Thursday, November 12, 2009

Guest Post: Michigan State University to close Geological Sciences Department

An update on the Michigan State University plan to close the Geological Sciences Department, by guest blogger Dr. Chris Noto:

On November 11, the Provost acted on the Dean's recommendation to close the Department of Geological Sciences by forwarding his recommendation to the Board of Trustees. The Board sent it to academic governance, which is mainly procedural. The Board, sometime in the future, perhaps as early as Dec. 11, will vote on the closing.

After consulting with alumni and others a plan was presented to the Dean in which the alumni would endow two chairs, and that with potential retirements and other opportunities, the Department could be revitalized into a successful program. This proposal was roundly rejected. The Dean countered by stating that the whole department would have to run on endowments of no less that 50 million dollars.

Another factor is that the University has a long-term history in not investing in Geology, so there is no initial or continuing investment in laboratories or equipment. This, of course, has a negative effect on the recruitment of faculty who can get grants. This is in striking contrast to the University's investments in facilities for Chemistry, Physics and Biological Sciences to which they are regularly compared. The school just spent $40 million remodeling the Chemistry building, however has done little for Geology's facilities in the past. This long-term disinvestment has hurt the department's abilities to recruit and keep faculty and obtain large grants.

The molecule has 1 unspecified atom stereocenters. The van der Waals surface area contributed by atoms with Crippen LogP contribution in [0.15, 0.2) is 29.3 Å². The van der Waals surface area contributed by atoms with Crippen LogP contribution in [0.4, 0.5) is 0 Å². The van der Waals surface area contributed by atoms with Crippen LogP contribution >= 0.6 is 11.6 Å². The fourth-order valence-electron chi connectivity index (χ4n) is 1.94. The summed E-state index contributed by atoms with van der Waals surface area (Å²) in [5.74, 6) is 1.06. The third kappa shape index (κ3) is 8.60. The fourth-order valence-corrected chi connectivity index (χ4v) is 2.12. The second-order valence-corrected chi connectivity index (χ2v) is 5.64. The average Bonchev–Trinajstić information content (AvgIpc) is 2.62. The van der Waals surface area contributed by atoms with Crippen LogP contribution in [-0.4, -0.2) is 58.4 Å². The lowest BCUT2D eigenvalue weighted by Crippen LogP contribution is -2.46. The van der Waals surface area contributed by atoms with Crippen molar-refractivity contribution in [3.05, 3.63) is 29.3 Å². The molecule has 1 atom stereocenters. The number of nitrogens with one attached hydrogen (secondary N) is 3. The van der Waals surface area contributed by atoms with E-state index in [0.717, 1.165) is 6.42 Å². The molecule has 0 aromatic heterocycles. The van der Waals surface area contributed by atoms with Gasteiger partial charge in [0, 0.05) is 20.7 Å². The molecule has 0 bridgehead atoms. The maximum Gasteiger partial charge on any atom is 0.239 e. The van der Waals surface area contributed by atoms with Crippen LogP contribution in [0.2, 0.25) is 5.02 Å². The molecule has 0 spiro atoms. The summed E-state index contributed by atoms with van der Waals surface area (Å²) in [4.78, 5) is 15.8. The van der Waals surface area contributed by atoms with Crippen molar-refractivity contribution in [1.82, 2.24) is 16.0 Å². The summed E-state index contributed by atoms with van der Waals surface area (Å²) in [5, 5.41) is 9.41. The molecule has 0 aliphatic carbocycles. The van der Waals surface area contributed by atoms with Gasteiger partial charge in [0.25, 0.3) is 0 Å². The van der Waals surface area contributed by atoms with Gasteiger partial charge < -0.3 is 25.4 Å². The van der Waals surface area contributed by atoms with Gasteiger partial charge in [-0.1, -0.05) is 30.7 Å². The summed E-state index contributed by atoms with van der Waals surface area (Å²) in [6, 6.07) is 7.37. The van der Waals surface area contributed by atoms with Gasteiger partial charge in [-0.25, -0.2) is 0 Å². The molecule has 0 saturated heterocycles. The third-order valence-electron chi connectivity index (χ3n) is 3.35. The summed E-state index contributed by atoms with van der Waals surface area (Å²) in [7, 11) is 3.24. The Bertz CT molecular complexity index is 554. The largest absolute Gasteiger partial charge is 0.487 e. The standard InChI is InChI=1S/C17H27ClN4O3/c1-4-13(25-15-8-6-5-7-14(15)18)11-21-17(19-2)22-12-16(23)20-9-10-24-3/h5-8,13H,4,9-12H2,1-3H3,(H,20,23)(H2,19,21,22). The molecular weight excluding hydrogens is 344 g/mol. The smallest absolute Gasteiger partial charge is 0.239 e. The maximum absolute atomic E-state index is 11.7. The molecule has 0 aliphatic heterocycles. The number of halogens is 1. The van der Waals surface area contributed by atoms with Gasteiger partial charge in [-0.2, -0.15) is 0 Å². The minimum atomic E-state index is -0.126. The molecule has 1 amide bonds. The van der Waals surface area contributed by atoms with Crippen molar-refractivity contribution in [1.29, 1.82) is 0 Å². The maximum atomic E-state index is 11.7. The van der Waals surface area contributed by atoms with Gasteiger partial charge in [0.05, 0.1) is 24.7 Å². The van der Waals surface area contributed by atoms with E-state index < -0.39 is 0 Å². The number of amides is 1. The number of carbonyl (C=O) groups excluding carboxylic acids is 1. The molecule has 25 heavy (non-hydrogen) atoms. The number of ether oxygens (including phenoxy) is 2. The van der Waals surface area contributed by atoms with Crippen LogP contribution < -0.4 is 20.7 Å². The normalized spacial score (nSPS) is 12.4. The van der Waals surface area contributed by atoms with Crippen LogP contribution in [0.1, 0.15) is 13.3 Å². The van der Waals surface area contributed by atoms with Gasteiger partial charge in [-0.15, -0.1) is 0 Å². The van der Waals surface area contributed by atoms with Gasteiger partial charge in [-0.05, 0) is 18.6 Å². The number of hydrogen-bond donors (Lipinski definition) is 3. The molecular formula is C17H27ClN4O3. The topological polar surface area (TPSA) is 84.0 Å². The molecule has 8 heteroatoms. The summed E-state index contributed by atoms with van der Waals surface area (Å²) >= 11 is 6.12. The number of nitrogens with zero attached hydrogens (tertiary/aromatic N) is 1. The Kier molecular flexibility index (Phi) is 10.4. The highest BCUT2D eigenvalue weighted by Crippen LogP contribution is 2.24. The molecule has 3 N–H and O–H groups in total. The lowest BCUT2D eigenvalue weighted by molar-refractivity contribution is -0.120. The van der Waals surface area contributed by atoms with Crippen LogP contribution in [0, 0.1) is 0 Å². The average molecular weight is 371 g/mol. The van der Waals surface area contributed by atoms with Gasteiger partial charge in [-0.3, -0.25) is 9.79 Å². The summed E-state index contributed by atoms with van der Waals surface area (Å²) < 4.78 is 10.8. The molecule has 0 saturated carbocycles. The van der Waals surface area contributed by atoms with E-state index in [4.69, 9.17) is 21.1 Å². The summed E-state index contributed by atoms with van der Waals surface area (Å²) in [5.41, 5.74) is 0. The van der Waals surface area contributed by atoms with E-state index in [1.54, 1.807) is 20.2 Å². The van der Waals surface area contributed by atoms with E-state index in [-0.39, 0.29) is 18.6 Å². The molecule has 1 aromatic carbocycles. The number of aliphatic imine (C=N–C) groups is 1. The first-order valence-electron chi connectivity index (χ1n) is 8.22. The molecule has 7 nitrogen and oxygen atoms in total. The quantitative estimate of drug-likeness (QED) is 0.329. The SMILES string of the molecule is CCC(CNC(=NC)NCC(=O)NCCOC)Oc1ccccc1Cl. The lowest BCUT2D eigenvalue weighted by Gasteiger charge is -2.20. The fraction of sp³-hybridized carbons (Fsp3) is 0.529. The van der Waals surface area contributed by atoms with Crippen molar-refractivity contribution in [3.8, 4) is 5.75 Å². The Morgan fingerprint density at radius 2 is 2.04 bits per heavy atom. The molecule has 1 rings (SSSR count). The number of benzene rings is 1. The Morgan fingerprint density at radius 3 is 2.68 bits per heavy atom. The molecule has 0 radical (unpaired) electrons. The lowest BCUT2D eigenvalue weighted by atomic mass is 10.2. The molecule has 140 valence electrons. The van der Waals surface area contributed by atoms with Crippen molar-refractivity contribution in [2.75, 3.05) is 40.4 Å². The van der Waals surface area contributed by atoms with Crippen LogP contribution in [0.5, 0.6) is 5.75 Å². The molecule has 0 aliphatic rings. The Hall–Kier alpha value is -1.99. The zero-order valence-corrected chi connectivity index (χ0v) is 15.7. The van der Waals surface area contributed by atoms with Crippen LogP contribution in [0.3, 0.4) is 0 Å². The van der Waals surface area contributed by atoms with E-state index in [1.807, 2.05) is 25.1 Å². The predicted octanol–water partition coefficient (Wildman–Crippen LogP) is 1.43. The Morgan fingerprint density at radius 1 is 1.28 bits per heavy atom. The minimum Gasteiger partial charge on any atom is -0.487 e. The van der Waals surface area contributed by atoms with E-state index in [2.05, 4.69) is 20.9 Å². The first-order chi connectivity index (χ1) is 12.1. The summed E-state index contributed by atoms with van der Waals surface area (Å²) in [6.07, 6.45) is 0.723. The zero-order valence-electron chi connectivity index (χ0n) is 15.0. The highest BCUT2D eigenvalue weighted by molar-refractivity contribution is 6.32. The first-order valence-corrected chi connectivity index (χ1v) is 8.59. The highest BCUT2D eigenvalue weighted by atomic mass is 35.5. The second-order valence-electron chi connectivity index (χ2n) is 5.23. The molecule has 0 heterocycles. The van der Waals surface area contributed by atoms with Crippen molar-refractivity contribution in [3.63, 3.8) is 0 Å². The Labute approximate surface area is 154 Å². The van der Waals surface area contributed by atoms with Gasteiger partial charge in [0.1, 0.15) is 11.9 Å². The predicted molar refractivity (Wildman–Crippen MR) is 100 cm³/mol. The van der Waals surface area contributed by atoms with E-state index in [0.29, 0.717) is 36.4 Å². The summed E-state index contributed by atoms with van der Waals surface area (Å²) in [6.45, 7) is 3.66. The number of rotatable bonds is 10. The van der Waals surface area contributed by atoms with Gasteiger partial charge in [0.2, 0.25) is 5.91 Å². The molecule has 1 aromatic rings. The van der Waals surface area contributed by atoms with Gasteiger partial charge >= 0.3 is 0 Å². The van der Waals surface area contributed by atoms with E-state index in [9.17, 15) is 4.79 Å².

The decision to close Geological Sciences at MSU reflects a long-term disinterest, at times hostile, attitude towards the geosciences by the administration. The school is punishing the department for decisions the admin itself put into motion long ago. The inability to cite specific reasons for the closure as well as the claim that only $50 million could save the department shows where the priorities of the administration lay. Sadly, this story has been seen before and will likely occur again.

Christopher R. Noto, Ph.D

The author is a Visiting Professor in the Biomedical Sciences Department at Grand Valley State University. The views expressed here are his alone and do not represent those of his employer. He can be reached at Please feel free to use these points when contacting MSU administration and help spread the word.

© ReBecca K. Hunt-Foster


Alton Dooley said...

It seems to me this has been an increasing trend across the country, especially at public institutions. It seems to me that Chris may well be correct in that there are non-budgetary motives in closing this department, as the $50 million endowment is outrageously large. At only a 5% annual return that would make $2.5 million available per year. That's roughly comparable to VMNH's (reduced) budget, and with that we employee 34 people full-time (including 5 curators), another 15 or so part time, and operate an 89,000 sq ft building. Seems to me that MSU Geology would not actually need that much money to continue operations.

Maureen said...

This is really sad. I spent some time in the MSU geology department while running some experiments as an undergraduate and thought they had a good program at the time, though this was several years ago. It's unfortunate that a major university such as this does not seem to recognize the importance and potential benefits that providing a geology program would have.